This diagram shows the mooring buoy, how we were attached, and what broke...After the hurricane the marina claimed it was an "Act of God" and held no responsibility. They even claimed that their moorings are not intended for hurricane use, even though they are in a known hurricane hole? "This navigational chart not intended for navigation..." Right.
Oh what a difference a day makes. Beautiful sunrise over the Sierra Gigantes, 24-hours after Newton passed by.
Thankfully when we arrived at Due West on Wednesday morning, she was still standing upright on the small scree rocks in the mangroves.
Onboard Due West you can see how close to shore we were. Had we heeled to port our boat would have been cushioned by mangroves. Off to the starboard side water was almost deep enough to float us, so we were likely lifted up onto the rocks by surge after the hurricane.
Looking straight down Due West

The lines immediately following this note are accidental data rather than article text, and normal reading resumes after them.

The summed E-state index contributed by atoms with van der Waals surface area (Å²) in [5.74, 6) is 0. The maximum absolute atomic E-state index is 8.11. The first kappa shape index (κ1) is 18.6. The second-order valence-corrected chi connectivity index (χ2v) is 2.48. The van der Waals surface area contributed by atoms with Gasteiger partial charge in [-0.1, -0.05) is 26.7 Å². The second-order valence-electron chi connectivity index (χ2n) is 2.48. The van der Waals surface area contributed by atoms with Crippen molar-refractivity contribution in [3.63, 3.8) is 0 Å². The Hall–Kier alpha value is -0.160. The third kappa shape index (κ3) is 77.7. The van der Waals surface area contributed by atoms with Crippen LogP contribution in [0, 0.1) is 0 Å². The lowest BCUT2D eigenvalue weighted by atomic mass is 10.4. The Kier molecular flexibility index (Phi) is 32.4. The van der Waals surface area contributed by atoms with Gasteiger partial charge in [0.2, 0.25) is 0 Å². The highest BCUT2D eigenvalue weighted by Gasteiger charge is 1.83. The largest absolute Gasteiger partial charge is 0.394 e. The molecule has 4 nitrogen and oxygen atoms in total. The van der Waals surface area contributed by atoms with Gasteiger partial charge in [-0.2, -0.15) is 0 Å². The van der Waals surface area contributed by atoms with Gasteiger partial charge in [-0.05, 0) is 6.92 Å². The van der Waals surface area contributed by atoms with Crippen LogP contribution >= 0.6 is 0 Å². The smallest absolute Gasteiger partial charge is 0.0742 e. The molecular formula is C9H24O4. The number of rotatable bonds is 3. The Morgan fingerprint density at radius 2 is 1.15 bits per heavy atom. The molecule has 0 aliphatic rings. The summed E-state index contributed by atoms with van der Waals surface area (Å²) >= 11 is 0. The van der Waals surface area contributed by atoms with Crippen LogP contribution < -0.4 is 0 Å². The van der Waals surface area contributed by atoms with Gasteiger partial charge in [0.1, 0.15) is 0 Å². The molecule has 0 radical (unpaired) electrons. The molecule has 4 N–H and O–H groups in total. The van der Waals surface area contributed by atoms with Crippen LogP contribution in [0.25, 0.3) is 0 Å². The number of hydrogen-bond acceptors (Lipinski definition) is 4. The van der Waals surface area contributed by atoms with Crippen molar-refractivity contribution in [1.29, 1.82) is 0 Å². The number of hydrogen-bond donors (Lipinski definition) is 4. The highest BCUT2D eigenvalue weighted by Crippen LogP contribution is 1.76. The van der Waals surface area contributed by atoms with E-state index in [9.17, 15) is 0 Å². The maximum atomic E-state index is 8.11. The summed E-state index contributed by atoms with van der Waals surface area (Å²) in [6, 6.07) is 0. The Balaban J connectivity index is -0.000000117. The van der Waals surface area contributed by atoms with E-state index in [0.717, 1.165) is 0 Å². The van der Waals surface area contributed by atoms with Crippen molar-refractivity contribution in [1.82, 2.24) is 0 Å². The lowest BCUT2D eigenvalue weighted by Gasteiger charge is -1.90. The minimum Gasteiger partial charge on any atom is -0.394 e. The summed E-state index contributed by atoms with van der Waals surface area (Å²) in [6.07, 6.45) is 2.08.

Friend John from s/v Ingenium helped dive the boat and move rocks out of the way of the rudder so it wouldn
The Mexican Navy in their Safeboat patrol boat and Diver Carlos finally returned to help just AFTER high-tide had passed. They pulled on the kedging lines to heel us over more and finally pulled us off the rocks.
Captain Kirk watching the Mexican Navy and Diver Carlos pull us off the rocks.
This great shot by friend Ruth from s/v Sea Flee who was on board with us shows our angle of heel as Due West finally started to move off the rocks, the starboard gunnel was totally under water. We had put the dodger back on while we waited for help, and were ducking behind it incase one of the tow/kedging lines parted under the strain of 900+HP. Thankfully no more lines parted!
The spectators: other cruisers in their dinghies came to watch and cheer!
The scree pile surrounded by mangroves where Due West ended up. If we had to go aground, this was definitely one of the "luckiest" place we could have gone aground.
Captain Kirk and John thanking the Mexican Navy after their SafeBoat assisted in pulling Due West off the rocks.
Another great shot from our friend Ruth showing Due West under her own power motoring for the boat yard. No damage to the prop/shaft/strut. We were SO incredibly lucky, it could have been so much worse...